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rayman

How long did it take for you?

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rayman    0

Hi! I would like to open a thread aimed to all 3d professionals (in any field) that make a living in this industry (in any way). Especially I would like to know how much time passed since you started your formation as artists, designers, architects, etc, I mean, not in 3d, but since you began to acquire an artistic or technical base in any field (either academically or self-taught), and the moment that you started to make a living in the 3d industry. The thing is that I have read a lot of similar threads (asking how much time needed to master 3d, etc), but I have never seen one that raises the subject this way, and because of that I would like all those who want tell your story here (a brief summary of it, of course).  

PD: I would also appreciate it if you share any link to any thread very similar to this (if you know someone:-)
 

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Cerbera    1,023

3D has always been a hobby for me (15 years+), and I was a web designer for a living, so already had the 2D sh*t down, but when I realised I enjoyed 3D more than web design I began working doubly hard to fill the gaps in my 3D knowledge, and to specialise in at least one field (modelling in my case). I waited 5 years before I went  part-time commercial, and 7 years to go full -time, mainly to ensure that I was at least approaching expert is most areas of the program, and could solve 98% of problems on my own.  Some people say I waited too long, but I disagree. Rather too often on this forum we get people who are patently unqualified to be doing commercial work, and yet still they try, before coming on here and pleading for deadline-based help when they come unstuck at the first client hurdle !  :) But we're all different, and learn at different rates - I have also seen people who are producing astonishing work within 6 months to a year, but they are few and far between, and tend to be able to spend all day every day learning their toolset, so are putting in the same huge amount of effort, but getting through it faster.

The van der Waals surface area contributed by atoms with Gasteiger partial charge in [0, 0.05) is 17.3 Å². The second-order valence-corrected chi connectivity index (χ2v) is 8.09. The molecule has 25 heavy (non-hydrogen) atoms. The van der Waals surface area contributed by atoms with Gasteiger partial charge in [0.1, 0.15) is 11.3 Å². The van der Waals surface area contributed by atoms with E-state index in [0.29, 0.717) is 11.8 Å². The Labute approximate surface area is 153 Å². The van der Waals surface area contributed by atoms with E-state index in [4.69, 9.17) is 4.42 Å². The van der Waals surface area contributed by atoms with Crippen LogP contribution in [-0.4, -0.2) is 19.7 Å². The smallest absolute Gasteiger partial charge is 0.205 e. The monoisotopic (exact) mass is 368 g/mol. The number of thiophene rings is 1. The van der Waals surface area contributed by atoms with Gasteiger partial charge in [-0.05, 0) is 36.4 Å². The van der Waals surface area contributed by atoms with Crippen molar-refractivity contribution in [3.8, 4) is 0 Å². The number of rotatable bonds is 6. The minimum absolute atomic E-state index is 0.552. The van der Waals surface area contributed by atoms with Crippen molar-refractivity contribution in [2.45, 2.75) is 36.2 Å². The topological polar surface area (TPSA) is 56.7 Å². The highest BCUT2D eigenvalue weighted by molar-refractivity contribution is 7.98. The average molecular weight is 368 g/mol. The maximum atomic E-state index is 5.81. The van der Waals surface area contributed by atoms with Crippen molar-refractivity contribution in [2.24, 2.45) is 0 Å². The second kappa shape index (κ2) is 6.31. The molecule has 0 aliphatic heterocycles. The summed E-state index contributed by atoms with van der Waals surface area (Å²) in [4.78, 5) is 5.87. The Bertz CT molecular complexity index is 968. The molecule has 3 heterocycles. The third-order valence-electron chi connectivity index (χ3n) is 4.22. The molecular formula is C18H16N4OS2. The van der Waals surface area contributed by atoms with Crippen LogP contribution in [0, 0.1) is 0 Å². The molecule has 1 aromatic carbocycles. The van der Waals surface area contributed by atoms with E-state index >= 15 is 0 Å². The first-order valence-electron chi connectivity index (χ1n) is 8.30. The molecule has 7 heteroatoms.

CBR

 

 

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VECTOR    290

Started with 2d graphics design while i was still at school, started with 3d around 3 years ago, took atleast a year to start producing anything resembling quality and another year and a half on top of that to start making stuff people would consider paying for, doesn't sound like a lot of time, and relatively speaking its not but that times been spent craming as much modelling practice and techniques into my spare time as possible, still loads to learn but know enough now to be offerd some fairly big jobs and recommendations. 

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mattbowden    15

I actually went to college for Media Broadcasting. I worked for MTV, even won an Emmy. Then parted ways and started working as a D.P. I always loved post production and got to the point that I no longer wanted the type of lifestyle befitting a traveling D.P.  Through college and after I spent loads of freetime learning after effects etc. Never branched out into 3D. Didn't have access to the software. Then about 5 years ago I downloaded Blender and was hooked. I took a job in post production that allowed me to grow my After Effects skills while I dabbled in 3D for fun on nights and weekends. Three years into that job my company shut down it's production/media department. Through contacts that I had made at said company I was offered a position as an editor at a new company. They saw some of my side 3D work and loved it. That was April of 2015. They bought C4D for me and told me that they wanted me to be their full time in house 3D/VFX artist. I said yeah I can totally do that (while I was actually thinking what the hell are you doing you've never done any commercial work before). It's been awesome.

So my story seems to lean towards what Cerbera warned against. And while I do agree with him in part on a few things I do think that you can do anything you put your mind to. If you have the drive and determination you can succeed. I've asked for pointers a few times and hope it didn't come across as deadline-based. LoL. But I do see where he is coming from. 

In my first year I literally worked 7 days a week up to 22 hours a day to get stuff done. It was trial by fire. It's still that way sometimes and I am FAR from an EXPERT. But I have a solid fundamental understanding and always have ideas on where to start. This makes it easier for me to find out how to do stuff by creative problem solving.